THE HISTORY

Situated in the rolling terrain of Cleveland's golf rich eastern suburbs, Canterbury Golf Club has carved out an unmatched history and tradition. And from the beginning, the goal of the Club was to produce a golf course capable of challenging the best players in the game during its most prized Championships.

Englishman Herbert Strong was chosen by the Club's founders to design Canterbury. Strong was an excellent player in his own right but his ability to design a golf course would be his enduring legacy. Strong finished his 18-hole design in 1922 and the course was open for play on July 1st of that year.

Not long after Strong had finished with his design at Canterbury did a man by the name of Jack H. Way make his mark on Canterbury. Way was Mr. Everything for the Club from the early 1920's to the early 1940's. He had a passion for golf course design and recognized the importance of the conditioning of the golf course. His commitment to presenting one of the finest conditioned golf courses has carried over for many generations. Golfing legend Sam Snead was quoted as saying he'd "much rather face a rattlesnake than a downhill two-footer at Canterbury." Way also realized that for Canterbury to attract Major Championships, he needed to make some changes to the course. So starting in 1928 Way spearheaded changes to the second nine which would put Canterbury at the forefront of conversations about golf's best Major Championship venues.

Way was succeeded by 1938 Masters Champion and World Golf Hall of Fame member Henry Picard as Golf Professional. Picard was a man of high character and his favorite pastime was standing on the 1st tee in his white shirt and tie watching members tee off and offering tips on how to improve their golf swings. One of those famous Picard tips proved most useful for one of golf's all-time greats, Ben Hogan. Picard urged a struggling Hogan to weaken his grip. And, as they say, the rest is history. Years later, Hogan dedicated his book Power Golf to his friend, Henry Picard. Way and Picard set the tone for the importance of the Club's Golf Professionals, a precedent that all future Professionals hope to uphold.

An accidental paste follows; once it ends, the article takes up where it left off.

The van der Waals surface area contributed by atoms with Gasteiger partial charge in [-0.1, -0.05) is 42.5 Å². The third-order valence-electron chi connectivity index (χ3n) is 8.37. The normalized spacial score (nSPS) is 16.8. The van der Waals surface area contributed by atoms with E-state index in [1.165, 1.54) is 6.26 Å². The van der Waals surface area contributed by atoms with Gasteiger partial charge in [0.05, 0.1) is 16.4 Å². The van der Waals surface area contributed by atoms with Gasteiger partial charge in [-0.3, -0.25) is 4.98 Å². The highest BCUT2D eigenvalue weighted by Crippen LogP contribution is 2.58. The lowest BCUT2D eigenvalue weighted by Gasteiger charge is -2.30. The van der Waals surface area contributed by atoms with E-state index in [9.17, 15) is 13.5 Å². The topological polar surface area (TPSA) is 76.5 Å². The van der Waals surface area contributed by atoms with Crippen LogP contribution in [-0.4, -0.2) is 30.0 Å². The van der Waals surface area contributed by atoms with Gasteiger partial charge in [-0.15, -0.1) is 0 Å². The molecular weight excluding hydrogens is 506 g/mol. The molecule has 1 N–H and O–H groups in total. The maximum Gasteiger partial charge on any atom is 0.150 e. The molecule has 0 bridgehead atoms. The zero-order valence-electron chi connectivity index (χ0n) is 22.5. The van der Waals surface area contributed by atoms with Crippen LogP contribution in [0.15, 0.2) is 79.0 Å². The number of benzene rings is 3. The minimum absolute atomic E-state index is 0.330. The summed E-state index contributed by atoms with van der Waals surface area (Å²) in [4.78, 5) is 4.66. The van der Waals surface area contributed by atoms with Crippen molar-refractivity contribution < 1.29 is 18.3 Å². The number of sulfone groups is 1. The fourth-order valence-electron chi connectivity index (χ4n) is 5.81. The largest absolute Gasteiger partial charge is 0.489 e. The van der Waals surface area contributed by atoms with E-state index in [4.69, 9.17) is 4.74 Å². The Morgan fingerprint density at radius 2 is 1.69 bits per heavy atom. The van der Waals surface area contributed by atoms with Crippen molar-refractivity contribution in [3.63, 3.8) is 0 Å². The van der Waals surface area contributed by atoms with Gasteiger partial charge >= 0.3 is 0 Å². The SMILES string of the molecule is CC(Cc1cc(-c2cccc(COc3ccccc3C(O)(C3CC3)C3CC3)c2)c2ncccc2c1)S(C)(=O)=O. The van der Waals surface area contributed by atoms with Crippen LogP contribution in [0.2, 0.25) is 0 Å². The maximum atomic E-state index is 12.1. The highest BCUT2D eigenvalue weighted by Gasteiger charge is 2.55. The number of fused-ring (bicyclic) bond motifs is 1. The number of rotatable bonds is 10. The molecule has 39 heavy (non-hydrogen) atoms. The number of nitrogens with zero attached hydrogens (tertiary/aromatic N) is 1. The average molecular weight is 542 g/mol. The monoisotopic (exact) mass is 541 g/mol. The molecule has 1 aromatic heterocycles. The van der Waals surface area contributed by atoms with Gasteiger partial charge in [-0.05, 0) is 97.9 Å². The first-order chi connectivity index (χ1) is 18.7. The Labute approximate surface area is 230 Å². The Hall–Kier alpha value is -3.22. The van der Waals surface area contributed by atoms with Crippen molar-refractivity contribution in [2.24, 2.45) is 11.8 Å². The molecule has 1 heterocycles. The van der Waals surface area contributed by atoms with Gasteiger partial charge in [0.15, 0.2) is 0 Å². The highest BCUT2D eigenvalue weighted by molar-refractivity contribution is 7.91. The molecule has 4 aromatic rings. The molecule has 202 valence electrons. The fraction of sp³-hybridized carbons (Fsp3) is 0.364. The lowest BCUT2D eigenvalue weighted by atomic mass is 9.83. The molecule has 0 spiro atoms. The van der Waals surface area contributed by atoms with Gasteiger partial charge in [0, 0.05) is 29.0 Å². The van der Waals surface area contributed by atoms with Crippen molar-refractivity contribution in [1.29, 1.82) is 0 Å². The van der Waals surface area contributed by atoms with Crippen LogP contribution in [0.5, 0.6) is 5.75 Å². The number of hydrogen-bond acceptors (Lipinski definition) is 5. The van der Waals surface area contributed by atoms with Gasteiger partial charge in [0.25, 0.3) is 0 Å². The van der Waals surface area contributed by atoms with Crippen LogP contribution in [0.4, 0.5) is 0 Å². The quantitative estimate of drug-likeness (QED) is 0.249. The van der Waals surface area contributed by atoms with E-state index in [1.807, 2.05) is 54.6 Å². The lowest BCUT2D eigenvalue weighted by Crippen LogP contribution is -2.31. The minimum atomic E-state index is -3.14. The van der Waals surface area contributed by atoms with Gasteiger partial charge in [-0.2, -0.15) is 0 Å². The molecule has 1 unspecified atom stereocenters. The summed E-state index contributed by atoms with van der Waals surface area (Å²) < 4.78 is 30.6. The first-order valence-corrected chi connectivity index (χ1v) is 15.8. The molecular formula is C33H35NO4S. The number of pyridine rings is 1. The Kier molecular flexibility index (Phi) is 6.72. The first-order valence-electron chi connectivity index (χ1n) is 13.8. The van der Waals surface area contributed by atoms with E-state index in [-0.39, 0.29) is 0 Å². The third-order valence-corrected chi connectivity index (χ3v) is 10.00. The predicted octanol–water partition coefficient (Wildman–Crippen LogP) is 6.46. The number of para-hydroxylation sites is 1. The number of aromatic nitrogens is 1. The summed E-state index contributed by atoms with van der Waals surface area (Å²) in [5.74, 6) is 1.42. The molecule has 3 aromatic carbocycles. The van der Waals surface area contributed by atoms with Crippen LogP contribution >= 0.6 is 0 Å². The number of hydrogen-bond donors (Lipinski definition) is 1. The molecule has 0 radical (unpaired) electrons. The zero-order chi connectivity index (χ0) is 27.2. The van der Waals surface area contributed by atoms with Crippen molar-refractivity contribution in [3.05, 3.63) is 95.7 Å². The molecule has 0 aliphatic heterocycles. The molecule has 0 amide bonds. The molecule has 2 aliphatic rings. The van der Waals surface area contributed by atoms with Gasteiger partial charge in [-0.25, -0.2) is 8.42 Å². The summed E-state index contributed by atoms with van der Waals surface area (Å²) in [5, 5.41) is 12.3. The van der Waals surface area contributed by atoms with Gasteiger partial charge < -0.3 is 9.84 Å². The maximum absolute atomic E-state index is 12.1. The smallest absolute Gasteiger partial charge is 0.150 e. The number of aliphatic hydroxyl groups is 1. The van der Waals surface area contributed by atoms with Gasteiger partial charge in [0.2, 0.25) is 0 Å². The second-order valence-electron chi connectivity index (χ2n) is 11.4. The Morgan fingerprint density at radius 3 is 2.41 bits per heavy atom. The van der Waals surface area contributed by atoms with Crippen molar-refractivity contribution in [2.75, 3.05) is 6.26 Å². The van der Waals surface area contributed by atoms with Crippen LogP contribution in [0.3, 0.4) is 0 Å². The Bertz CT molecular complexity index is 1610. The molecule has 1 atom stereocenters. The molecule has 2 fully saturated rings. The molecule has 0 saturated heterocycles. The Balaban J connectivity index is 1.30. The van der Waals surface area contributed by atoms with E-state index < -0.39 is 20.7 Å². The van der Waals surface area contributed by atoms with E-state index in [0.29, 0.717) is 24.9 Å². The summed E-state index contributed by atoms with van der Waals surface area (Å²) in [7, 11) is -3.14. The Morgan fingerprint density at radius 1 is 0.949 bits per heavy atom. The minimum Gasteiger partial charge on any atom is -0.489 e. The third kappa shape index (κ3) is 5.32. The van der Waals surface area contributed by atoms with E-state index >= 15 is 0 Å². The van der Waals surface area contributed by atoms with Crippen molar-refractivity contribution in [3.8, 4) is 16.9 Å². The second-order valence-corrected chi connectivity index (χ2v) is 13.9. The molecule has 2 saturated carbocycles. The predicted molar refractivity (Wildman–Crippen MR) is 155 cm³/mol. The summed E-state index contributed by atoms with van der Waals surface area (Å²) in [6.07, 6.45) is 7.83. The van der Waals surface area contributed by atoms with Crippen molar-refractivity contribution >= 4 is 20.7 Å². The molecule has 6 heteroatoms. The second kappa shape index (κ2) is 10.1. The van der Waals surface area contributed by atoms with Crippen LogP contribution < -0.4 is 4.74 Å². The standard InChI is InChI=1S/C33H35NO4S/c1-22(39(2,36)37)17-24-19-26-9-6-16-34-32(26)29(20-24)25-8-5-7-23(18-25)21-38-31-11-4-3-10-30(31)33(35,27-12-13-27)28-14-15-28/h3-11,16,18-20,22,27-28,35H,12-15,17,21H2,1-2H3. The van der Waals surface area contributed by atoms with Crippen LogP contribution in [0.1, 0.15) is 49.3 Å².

From the 1932 Western Open to the 2009 Senior PGA Championship Canterbury has hosted 13 Major Championships.

Canterbury is one of only two Clubs in history to have hosted all five of the men's Major Championships that rotate sites. (The US Open, PGA Championship, US Amateur, Sr. US Open and Sr. PGA Championship). And the list of champions is equally impressive.

  • Walter Hagen - 1932 Western Open
  • Ralph Guldahl - 1937 Western Open
  • Lawson Little - 1940 U.S. Open
  • Lloyd Mangrum - 1946 U.S. Open
  • William Campbell - 1964 U.S. Amateur
  • Jack Nicklaus - 1973 P.G.A. Championship
  • Mark O'Meara - 1979 U.S. Amateur
  • Miller Barber - 1983 Senior T.P.C.
  • Arnold Palmer - 1984 & 1985 Senior T.P.C.
  • Chi Chi Rodriguez - 1986 Senior T.P.C.
  • Dave Stockton - 1996 Senior U.S. Open
  • Michael Allen - 2009 Senior P.G.A. Championship

The Club's founding members would be proud to know that their vision for what Canterbury was going to be, came to fruition. And current Club members work hard to protect and uphold Canterbury's legacy.